Use any Linux distribution inside your terminal. Enable both backward and forward
compatibility with software and freedom to use whatever distribution you’re more
lilipod to create containers using the Linux distribution
of your choice.
The created container will be tightly integrated with the host, allowing sharing
of the HOME directory of the user, external storage, external USB devices and
graphical apps (X11/Wayland), and audio.
Simply put it’s a fancy wrapper around
lilipod to create and start
containers highly integrated with the hosts.
The distrobox environment is based on an OCI image. This image is used to create a container that seamlessly integrates with the rest of the operating system by providing access to the user’s home directory, the Wayland and X11 sockets, networking, removable devices (like USB sticks), systemd journal, SSH agent, D-Bus, ulimits, /dev and the udev database, etc…
It implements the same concepts introduced by https://github.com/containers/toolbox but in a simplified way using POSIX sh and aiming at broader compatibility.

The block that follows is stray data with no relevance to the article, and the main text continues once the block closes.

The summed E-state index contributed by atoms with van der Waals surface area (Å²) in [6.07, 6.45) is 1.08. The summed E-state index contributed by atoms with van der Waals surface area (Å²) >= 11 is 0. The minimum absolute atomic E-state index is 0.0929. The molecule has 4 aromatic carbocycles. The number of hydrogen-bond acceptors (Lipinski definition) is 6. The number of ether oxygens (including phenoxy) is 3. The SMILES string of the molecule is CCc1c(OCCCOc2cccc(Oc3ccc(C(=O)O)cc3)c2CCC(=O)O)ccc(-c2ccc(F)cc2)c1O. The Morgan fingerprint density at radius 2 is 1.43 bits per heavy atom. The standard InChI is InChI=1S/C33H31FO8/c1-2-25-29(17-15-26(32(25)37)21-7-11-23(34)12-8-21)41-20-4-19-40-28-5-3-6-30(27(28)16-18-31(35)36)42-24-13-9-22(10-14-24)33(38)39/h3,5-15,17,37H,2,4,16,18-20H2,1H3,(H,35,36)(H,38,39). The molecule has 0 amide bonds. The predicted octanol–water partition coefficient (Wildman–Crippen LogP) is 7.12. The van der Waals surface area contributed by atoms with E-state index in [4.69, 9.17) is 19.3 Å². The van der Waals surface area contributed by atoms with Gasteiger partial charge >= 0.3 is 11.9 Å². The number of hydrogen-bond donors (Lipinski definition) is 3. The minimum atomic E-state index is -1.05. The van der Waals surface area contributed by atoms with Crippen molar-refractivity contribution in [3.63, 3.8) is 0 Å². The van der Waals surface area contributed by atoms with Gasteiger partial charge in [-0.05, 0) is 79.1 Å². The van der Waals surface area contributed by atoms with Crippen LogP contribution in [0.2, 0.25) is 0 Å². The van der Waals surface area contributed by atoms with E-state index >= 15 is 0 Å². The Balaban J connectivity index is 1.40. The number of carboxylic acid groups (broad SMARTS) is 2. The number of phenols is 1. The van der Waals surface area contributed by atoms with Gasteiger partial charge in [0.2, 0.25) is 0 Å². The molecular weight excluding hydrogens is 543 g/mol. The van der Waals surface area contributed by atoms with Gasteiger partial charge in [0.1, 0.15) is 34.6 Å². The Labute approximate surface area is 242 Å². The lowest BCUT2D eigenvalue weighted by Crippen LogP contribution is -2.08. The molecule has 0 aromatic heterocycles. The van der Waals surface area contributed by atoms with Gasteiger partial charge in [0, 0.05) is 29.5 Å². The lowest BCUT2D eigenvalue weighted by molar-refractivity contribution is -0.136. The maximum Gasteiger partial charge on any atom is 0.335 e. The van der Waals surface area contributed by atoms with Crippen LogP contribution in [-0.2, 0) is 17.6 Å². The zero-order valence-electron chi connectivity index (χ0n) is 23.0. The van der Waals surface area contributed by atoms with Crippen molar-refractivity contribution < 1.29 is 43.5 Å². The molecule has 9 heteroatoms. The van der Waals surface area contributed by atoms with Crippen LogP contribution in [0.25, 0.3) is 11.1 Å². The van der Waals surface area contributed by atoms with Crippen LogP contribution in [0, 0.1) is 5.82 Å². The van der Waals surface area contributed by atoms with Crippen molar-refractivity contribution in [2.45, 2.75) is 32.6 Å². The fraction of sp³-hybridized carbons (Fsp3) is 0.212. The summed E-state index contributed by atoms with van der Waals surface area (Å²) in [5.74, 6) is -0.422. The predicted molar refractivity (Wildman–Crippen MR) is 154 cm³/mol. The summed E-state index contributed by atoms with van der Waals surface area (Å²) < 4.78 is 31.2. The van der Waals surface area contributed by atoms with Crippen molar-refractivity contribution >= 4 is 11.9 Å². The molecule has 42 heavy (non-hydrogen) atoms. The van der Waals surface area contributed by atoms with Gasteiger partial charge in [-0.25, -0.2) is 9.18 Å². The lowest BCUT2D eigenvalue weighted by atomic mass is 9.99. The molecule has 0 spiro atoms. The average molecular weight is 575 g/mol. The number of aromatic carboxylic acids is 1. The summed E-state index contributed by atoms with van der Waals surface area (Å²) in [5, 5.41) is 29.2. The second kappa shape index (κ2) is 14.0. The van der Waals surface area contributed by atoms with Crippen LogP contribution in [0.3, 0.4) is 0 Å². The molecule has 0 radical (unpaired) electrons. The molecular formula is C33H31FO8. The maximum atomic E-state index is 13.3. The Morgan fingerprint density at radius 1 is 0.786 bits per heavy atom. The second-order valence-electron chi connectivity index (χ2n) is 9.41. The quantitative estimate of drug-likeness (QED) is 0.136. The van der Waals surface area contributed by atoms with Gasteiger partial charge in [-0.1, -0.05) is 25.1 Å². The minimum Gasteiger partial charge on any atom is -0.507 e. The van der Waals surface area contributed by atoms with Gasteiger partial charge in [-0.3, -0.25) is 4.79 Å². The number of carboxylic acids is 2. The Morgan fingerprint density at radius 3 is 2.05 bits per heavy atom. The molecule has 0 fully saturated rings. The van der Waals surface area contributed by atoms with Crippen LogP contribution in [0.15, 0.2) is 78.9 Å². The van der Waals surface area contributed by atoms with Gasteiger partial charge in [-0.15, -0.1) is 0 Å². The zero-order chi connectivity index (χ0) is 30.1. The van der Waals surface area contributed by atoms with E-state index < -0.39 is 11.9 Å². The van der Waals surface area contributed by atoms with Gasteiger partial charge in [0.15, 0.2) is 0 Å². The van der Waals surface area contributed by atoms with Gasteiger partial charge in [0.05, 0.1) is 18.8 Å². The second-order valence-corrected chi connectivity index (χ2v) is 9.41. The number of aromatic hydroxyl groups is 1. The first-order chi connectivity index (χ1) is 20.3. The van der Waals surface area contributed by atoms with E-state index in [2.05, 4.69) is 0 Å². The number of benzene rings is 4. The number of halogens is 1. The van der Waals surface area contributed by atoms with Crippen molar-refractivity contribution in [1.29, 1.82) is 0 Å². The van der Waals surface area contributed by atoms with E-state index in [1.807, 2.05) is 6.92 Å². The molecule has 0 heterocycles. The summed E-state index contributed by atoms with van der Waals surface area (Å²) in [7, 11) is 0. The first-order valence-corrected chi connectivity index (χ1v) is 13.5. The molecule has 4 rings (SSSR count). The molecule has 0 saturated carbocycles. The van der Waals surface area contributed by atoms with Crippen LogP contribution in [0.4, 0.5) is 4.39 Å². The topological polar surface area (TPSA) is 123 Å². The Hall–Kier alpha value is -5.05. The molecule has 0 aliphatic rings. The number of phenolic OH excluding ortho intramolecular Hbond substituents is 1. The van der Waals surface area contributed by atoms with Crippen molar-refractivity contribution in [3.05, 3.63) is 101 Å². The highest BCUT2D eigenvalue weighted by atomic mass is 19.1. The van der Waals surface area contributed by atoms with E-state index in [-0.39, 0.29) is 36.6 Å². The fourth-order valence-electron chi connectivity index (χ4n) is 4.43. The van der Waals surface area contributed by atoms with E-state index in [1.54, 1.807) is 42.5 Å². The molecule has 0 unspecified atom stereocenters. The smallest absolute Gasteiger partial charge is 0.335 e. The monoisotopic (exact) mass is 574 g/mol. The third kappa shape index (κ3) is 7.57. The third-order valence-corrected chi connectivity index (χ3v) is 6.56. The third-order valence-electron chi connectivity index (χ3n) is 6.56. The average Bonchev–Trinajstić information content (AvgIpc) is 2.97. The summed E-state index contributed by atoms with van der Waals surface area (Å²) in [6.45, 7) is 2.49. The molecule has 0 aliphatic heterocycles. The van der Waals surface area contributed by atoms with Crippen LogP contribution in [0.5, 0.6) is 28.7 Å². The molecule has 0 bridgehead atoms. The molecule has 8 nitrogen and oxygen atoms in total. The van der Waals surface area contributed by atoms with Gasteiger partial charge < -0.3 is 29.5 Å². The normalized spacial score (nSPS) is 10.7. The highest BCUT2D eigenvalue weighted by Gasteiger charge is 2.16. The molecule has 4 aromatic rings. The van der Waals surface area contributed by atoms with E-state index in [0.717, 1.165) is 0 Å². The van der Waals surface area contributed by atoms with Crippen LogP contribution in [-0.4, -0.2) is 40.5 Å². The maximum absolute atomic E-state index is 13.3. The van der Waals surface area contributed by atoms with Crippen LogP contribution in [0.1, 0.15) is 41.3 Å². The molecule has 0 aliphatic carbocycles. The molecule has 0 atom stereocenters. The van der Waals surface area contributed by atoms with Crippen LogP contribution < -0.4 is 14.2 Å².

All the props go to them as they had the great idea to implement this stuff.
It is divided into 12 commands:
distrobox-assemble- creates and destroy containers based on a config file
distrobox-create- creates the container
distrobox-enter- to enter the container
distrobox-ephemeral- create a temporal container, destroy it when exiting the shell
distrobox-list- to list containers created with distrobox
distrobox-rm- to delete a container created with distrobox
distrobox-stop- to stop a running container created with distrobox
distrobox-upgrade- to upgrade one or more running containers created with distrobox at once
distrobox-generate-entry- to create an entry of a created container in the applications list
distrobox-init- the entrypoint of the container (not meant to be used manually)
distrobox-export- it is meant to be used inside the container, useful to export apps and services from the container to the host
distrobox-host-exec- to run commands/programs from the host, while inside of the container
It also includes a little wrapper to launch commands with